Rediscovering the Soul of the Family

The following is an excerpt from a much longer talk I gave earlier this month at the Blessed John Paul II Shrine in Washington, D.C. (owned and operated by the Knights of Columbus).  The talk was part of the Year of Faith Lecture Series and was given in conjunction with the Shrine’s Christmas exhibition, “Christmas Across Africa.”  I post this in honor of The Holy Family of Jesus, Mary and Joseph.  Enjoy!

From 1974 through 1979, the groundbreaking situation comedy Good Times aired on CBS.  Good Times followed the challenges and joys of the close-knit Evans family who lived in a housing project in inner city Chicago.  Episodes of Good Times dealt with the characters’ attempts to “get by” despite overwhelming odds.  The episodes were usually more uplifting and positive than melancholic as television audiences around the country watched the Evans family struggle and persevere together.

The Evans family represented the undaunted determination echoed in the lives of so many families throughout history.  James and Florida Evans epitomized a long tradition of parents striving to open doors for their children, creating opportunities for them to succeed despite the seemingly insurmountable barriers.  In the face of tremendous adversity, nuclear families struggled, prayed, and remained together.

As the dictatorship of relativism continues to cast a wide shadow over countries around the world, as the institution of marriage is threatened with redefinition, and as family life continues to decline and give way to an increasingly hedonistic culture that eschews the responsibility and commitment to life-long relationships, the task ahead of us seems daunting.  The key to restoring an Evans family ethos lies within the Holy Family, who beautifully express the very heart and soul of marriage and family life.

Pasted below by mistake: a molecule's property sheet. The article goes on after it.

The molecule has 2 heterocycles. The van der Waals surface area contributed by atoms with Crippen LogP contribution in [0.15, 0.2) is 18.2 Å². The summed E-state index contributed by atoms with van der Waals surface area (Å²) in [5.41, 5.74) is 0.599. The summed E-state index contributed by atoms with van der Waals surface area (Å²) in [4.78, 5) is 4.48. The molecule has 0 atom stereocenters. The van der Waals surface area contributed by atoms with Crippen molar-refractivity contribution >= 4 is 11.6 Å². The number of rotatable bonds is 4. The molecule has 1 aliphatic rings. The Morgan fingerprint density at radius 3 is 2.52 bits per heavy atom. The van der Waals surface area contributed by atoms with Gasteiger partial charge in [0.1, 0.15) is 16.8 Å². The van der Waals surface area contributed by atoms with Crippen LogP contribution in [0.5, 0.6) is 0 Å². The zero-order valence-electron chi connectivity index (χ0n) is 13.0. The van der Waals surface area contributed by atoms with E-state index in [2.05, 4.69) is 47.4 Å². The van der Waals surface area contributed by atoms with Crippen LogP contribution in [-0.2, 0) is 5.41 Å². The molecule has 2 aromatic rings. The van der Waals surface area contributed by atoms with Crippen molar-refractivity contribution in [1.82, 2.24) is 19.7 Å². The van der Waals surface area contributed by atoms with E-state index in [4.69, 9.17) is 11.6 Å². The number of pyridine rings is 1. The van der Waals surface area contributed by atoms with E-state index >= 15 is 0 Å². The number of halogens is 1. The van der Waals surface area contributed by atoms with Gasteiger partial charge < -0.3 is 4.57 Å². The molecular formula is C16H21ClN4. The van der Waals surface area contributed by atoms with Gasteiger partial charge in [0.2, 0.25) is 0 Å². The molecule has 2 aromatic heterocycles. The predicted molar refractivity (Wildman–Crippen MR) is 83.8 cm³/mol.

What, then, is the “soul” of marriage and family life?  Family spirituality is deeply rooted in natural law values shared by every race and culture.  Family life is contemplative: within the family there is an intense awareness of always being in the presence of God.  Family life is recognizing and affirming God’s providence even in the midst of discord.   Family life is both holistic and communitarian: the relationship between fathers, mothers and children does not find meaning and fulfillment in “I” but only in “we.”

Christmas Across Africa

Christmas Across Africa

Authentic family values recognize God as the Supreme Being who creates and sustains all things, and who participates deeply, intimately and personally in a relationship of life-giving love with His children, made in His image and likeness.  This mysterious communion is held together by what cultures recognized as its organizing principle: the preservation and strengthening of the “Life-Force” or “Power”, who has been revealed by Christ as the Holy Spirit.  Filled with this Spirit, family life is to be lived with passion and energy, and simultaneously protected from values neutrality and human malice, hallmarks of an ever encroaching culture of death.

When the family was threatened, the instinctive response within many cultures was to preserve and strengthen the Life Force by any means possible.  Within our contemporary context, this means that the indwelling of the Holy Spirit is the sine qua non of family life.